Dear Mr. Jeff Bezos,
Dear Mr. Jeff Bezos,
I cannot predict the future, but I do know what will happen.
This morning, when I set out for my morning dog walk, my calendar told me that the date was November 10, 2018. The sunlight that shone through my window was vast. The air that hit me in the face when I opened my back door was not the bracing, invigorating air of late fall, the chill that brings a healthy rose to your cheeks and energizes your step. It was the unwanted, unwarranted, unexpected, entirely RUDE slap in the face of mid-winter. 21 degrees. I could sense the sun laughing at me. Hahaha, fooled you.
Here is what will happen.
One hundred nineteen hours from now (seven thousand one hundred forty minutes, four hundred twenty-eight thousand four hundred seconds), a man will hold a brutally sharp knife just above my skin. He will have marked the spot. Possibly with a Sharpie. He will slice my skin on a precisely drawn line, and he will watch as six or more inches of my skin separates into parts. Copious amounts of blood will spread from the split. People, ones who are not holding the knife, will have prepared for this. They will mop up the streams and rivulets with highly absorbent sponges.
The fall has lingered this year. It has taken its time, languorous and slothful in showing its colors, the trees refusing to let go of their flaming displays. But after a blustery rainstorm, many trees gave up all at once, raining a thick carpet onto the ground. When it dropped well below freezing last night — for the first time — another miracle. Trees and leaves can no longer cling to one another. Emblazoned leaves let go, one at a time, in a slow motion and silent shower. They spin, twirl, dawdle in their descent, and they come to rest among the thick carpet of their brethren.
Once the myriad tissues have been cut through or pulled to the side, the man will put down the knife. He will remove my femur from my acetabulum, or in simpler terms, he will dislocate my thigh bone from my hip socket. He will then take a bone saw and cut off the top portion of my femur – the largest bone in the human body. He will cut it entirely off.
Perhaps I can predict the future.
On the morning of November 10, 2018, I watch the leaves drift one at a time to their resting place on the newly-frozen ground. Their crunch underneath my feet, even as I walk along with my cane, is one of the glorious sounds on earth. My dog sniffs for the perfect place to plop down and roll back and forth in the leafy carpet.
When I walk among the leaves a year from now, I will not need a cane.
My newest novel, Pushing the River, released yesterday (Amika Press)!!
In honor of its official entrance into the world, here are some additional teaser quotes.
The early reviews have taken my breath away. Check them out, below!
“Madeline stood in the street and gaped into the vast cavern of space as if it were a true miracle, as if an outline of the Virgin Mother would undoubtedly appear on a side wall, like Jesus on a piece of toast.”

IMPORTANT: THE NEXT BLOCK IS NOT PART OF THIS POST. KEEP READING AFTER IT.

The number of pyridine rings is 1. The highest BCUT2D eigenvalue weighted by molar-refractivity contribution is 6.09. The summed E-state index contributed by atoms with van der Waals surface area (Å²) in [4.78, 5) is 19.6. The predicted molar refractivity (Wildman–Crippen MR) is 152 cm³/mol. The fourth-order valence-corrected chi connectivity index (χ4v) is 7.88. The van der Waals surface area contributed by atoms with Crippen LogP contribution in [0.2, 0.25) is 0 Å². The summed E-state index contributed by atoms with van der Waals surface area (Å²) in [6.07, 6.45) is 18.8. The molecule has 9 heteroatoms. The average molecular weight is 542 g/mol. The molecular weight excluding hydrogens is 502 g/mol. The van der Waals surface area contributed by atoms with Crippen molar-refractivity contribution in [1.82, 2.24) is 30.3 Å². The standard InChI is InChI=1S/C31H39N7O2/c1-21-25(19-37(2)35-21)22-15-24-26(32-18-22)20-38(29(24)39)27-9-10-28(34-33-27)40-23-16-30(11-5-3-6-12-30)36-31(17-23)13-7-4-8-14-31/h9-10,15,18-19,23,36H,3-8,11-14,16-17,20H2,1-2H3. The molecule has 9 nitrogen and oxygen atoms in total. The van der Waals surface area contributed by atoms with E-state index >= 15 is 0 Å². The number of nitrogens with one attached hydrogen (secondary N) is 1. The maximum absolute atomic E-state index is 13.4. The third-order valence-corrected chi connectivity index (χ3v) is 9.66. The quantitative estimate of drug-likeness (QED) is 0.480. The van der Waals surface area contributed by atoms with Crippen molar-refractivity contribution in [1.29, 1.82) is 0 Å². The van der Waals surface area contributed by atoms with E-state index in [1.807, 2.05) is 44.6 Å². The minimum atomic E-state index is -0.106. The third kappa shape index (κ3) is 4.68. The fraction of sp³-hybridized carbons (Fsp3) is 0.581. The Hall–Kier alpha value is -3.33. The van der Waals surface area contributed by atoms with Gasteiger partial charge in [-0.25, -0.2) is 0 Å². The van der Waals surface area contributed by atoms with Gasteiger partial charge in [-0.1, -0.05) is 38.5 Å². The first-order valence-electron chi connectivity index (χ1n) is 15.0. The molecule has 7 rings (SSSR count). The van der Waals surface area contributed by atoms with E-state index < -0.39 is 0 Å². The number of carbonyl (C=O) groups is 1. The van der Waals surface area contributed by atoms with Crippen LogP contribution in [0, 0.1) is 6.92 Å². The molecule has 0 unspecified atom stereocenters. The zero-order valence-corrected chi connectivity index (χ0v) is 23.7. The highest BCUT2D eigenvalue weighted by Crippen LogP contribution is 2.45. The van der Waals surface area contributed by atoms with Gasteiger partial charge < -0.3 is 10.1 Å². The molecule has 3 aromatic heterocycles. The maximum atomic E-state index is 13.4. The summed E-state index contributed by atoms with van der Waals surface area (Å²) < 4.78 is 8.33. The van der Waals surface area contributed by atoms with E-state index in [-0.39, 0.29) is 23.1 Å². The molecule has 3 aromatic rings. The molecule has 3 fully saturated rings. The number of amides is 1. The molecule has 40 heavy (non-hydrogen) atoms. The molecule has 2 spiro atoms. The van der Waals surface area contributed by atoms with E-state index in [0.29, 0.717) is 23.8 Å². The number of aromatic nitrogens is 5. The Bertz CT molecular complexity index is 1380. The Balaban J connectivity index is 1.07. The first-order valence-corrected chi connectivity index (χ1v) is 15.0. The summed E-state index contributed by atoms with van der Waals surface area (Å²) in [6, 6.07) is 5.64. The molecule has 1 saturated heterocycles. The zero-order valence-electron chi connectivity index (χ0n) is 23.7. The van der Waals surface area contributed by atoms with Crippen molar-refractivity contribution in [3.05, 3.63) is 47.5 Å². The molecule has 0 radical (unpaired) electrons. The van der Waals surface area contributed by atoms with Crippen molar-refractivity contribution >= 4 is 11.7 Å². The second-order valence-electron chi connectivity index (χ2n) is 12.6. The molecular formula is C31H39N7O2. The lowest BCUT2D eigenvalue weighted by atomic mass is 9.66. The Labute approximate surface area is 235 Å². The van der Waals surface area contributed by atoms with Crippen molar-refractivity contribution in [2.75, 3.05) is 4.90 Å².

“That’s my heritage, the stock from whence I come, I will put on my gloves and I will get out there in that garden and I will take no prisoners and I will damn the torpedoes and I will full speed ahead. My family is in need.”
“Madeline became passionately attached to Jeff’s body. She scanned its surface for changes to memorize. She took note of differing thicknesses of the hairs comprising his beard, ran her fingers alone the crevasses of scars from a bad car accident, studied the calluses on each of his fingers from years of playing guitar.”
“My head is gonna explode, she thought. It is going to detach from my body and flay apart into a million, icky-gooey-oozy little pieces. What’s the movie where that happens? It’s going to splatter against the walls and slap Savannah upside the face.”
“…they would be swept up in a great salty tide [of tears] and whisked down the corridor, past roomfuls of astonished new mothers cradling infants, while Madeline swooped up Dylan and saved him.”
“By the second week of December, Madeline felt as if she had fast-forwarded through a ten-year marriage in just slightly more than three months.”
“When he shuffled off to the bathroom each night to brush and floss for an absurd amount of time, it set her own teeth on edge to such a degree she felt certain her back molars would shatter into bits.”
“Sometimes it is a smell or the particular angle of the sun’s light or the sound of a door closing – some thing that makes its way through the store of life’s memories and touches something deep, far, previously lost. In this case, it was the movement, the precise position of her legs.”
“Taking down a Christmas tree was like a death. The death of another year. Pack up and put away whatever was special or memorable or lasting. Throw away the rest.”